The City of Fresno has long relied on groundwater to meet its needs, but a new surface water treatment plant is slated to begin operating this summer. While the city faced complications with their last treatment plant, they’re hoping the lessons learned help solve problems before they start.
The San Joaquin Valley—which has the biggest imbalance between groundwater pumping and replenishment in the state—is ground zero for implementing the 2014 Sustainable Groundwater Management Act (SGMA). Expanding groundwater recharge could help local water users bring their basins into balance and make a dent in the long-term deficit of nearly 2 million acre-feet per year. The experience with recharge in 2017―the first wet year since the enactment of SGMA―offers valuable insights in how to expand recharge.
The “triple threat” of invasive rodent species has made its way to the edge of the delta, officials said, putting the state’s fragile water infrastructure at risk. The California Department of Fish and Wildlife said Tuesday that it had discovered the nutria, a large rat-like mammal that inhabits wet, rural areas, on agricultural land west of Stockton.
How big of a deal is the proposed Temperance Flat dam on the San Joaquin River? An April 27 forum hosted by the Friends of the Madden Library at Fresno State will help you learn more. … Speaking on behalf of the Temperance Flat project will be Mario Santoyo, executive director of both the San Joaquin Valley Water Infrastructure Authority and the California Latino Water Coalition. … Speaking in opposition will be Chris Acree, executive Director of Revive the San Joaquin.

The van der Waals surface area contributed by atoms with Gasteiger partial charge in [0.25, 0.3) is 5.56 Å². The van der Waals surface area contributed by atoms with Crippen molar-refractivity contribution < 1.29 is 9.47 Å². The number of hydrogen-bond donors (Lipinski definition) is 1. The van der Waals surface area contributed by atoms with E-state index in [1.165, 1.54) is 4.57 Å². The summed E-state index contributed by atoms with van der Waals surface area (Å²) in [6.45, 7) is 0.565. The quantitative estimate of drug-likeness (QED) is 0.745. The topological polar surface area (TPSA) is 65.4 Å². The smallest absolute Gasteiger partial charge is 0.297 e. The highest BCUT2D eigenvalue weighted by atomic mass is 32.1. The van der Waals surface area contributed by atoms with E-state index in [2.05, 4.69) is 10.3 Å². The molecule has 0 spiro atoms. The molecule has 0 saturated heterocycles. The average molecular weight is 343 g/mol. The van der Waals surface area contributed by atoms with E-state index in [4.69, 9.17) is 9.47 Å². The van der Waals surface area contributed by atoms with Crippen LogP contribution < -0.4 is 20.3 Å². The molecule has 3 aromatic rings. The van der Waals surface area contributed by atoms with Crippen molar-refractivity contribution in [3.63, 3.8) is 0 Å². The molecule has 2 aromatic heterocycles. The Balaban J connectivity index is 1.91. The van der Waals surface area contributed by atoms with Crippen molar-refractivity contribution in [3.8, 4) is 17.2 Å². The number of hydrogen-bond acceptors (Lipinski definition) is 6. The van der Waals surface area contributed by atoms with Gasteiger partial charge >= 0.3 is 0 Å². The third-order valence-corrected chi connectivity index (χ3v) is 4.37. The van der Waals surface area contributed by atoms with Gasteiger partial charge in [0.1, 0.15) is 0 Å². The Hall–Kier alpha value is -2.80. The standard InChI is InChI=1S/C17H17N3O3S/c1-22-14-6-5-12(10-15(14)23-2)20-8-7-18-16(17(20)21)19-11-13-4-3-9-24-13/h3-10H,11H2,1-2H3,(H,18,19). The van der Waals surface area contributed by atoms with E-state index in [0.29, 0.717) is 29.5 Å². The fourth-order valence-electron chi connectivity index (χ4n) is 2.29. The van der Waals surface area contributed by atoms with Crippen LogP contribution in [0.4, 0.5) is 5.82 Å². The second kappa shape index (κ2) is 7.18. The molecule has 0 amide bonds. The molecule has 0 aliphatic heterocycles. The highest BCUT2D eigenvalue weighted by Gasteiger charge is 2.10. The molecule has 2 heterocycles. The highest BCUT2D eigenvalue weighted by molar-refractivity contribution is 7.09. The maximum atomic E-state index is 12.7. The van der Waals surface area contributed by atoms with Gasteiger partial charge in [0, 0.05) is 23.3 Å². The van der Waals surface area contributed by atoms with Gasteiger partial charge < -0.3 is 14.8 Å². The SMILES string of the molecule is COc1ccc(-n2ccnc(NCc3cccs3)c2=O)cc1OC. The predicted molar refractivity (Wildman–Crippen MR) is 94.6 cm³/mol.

The Bureau of Reclamation released the draft Environmental Assessment and draft Finding of No Significant Impact for public comment that analyzes the inclusion of additional design constraints to the Delta-Mendota Canal Groundwater Pump-in Program. The design constraints have been developed in order to minimize potential contribution of the program’s impacts to subsidence along the Delta-Mendota Canal.
The Porterville City Council selected concept design number one as the preferred alternative for the Drought Tolerant Exhibition Garden. … Elena Barragan, a member of the LP2018 [Leadership Porterville Class of 2018], said one of the main goals of the project is to provide an example of sustainable landscaping that is most appropriate for the region.
A million people live in the Northern San Joaquin Valley. If Gov. Jerry Brown’s plan to siphon water to Los Angeles is completed, all of us are going to suffer. In building two tunnels under Brown’s California WaterFix, the state will be forced to confiscate ever more of the Tuolumne, Merced and Stanislaus rivers.
This time of year, May Vu’s farm in Sanger should be carpeted with blooming flowers and a bounty of vegetables. But a failing irrigation pump and a nearly empty well have dried up Vu’s farm and with it, her source of income.
A state official confirmed Friday that a potentially toxic form of blue-green algae is blooming in the San Joaquin River. It’s unknown whether this is the same algae greening up the waterfront area only a few miles away.
If 200-year flood protection isn’t secured — or at least a financial and implementation plan in place by July 1, 2016 — development of the Great Wolf Resort and family entertainment zone, The Trails at Manteca, and other residential projects in southwest Manteca won’t take place.